Supporters of Pendleton King Park who packed an Augusta Commission meeting Tuesday had a mixed reaction to the city’s position on saving the park.
The meeting also saw the commission hesitantly approve a 2018 budget that includes a small increase in the city’s fire tax and raises for some employees.
On the park, news last week that one of three trustees, Clarence Barinowski, is trying to sell the 64-acre park to a housing developer alarmed many, and Mayor Hardie Davis emphasized Tuesday it was not Augusta’s fault.
“I submit to you that this body shares your concern,” Davis said. “The city did not start this discussion. We want this to remain a park in our portfolio.”
Davis went on to cite the park’s presence in a recent park master planning document and said city officials are “in discussions” with park trustees.
The park isn’t publicly owned. Landowner Henry B. King left it in his will to trustees with the requirement it be a public park for the city of Augusta. The son of the attorney who drafted that will, retired Georgia Tech football coach Bill Fulcher, turned out with many in support of saving the park.
“My father wrote a will that was good,” Fulcher said. Learning a trustee was attempting to sell the property, “he would roll over in his grave.”
Davis encouraged those present to “engage with the trustees” and let them know the city wants to make a deal.
The mayor spoke in response to Pendleton King Park Foundation President Jim Blount, who appealed on behalf of the roomful of supporters of the park’s assets, its place in Augusta history, and for Pendleton “to remain a park in perpetuity” before Davis cut him off at six minutes.
The foundation was created in 1966 to facilitate the land’s development into a city park. The foundation announced Monday that proceeds from an ongoing fundraiser will go toward an effort to buy the park.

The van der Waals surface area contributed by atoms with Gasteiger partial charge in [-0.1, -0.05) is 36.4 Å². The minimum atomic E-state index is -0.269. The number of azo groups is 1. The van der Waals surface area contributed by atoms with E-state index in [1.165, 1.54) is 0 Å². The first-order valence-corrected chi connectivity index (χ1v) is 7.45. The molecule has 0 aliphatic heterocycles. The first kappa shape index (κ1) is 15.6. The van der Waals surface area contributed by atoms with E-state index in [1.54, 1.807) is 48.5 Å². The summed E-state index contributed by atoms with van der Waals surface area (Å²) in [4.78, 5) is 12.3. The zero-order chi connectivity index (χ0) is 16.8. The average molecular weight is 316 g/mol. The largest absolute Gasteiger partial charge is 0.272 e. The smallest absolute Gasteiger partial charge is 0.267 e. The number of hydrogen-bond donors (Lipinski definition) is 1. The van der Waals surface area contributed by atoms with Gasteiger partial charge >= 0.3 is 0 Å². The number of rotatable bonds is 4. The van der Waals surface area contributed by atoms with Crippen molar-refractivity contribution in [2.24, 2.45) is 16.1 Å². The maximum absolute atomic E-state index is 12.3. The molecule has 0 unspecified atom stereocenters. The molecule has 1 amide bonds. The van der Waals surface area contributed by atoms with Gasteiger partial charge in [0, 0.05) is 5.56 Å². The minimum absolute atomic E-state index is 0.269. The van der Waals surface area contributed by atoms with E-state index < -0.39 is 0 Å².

Blount and others said they had mixed emotions after the Tuesday meeting. “The mayor can only do so much,” he said. “We are hoping that all the trustees understand what the public is demanding.”
Supporter Ellen McGahee said the mayor may have tried to “shove it under a little bit” and said the public needed more trust in its elected officials.
Foundation member Billy Franke said he got emotional during the meeting. He’d recently sparred with Davis over the Regency Mall arena project and feared it would impact the park.
Member Derek Vanover said he had many concerns – including that the trustee may sell it in sections, leaving behind a small park.
Davis said he expects the commission to take up the matter Nov. 28. City Administrator Janice Allen Jackson said both leasing and purchasing remain options for the city to maintain use of the park.
After two meeting recesses and a failed vote, eight commissioners voted in favor, with Commissioner Sean Frantom voting no and Commissioner Marion Williams abstaining, to approve a 2018 budget that includes an increase in the county fire tax of a quarter-mill, rather than a proposed half mill, or approximately $8.75 per year on a home valued at $100,000. It calls for no other millage rate increases, something the commission doesn’t do until the fall.
The approved budget changed the proposed word “eliminate” to “defund” in reference to 30 positions at the Richmond County Sheriff’s Office expected to free funds for the sheriff to give pay increases, with a total addition to the sheriff’s budget of $1.8 million for raises.
Most city department budgets remain flat while all workers will receive a 1.5 percent cost-of-living adjustment. Other discussed increases include adjusting more than 900 salaries currently below market minimum levels to the minimum levels. The increases will be staggered over the first few months of 2018.
Frantom said he opposed the plan because it needed more work. “I just don’t think we did enough work to get the budget in a better place,” he said. “I’m happy we lowered the fire tax for the people.”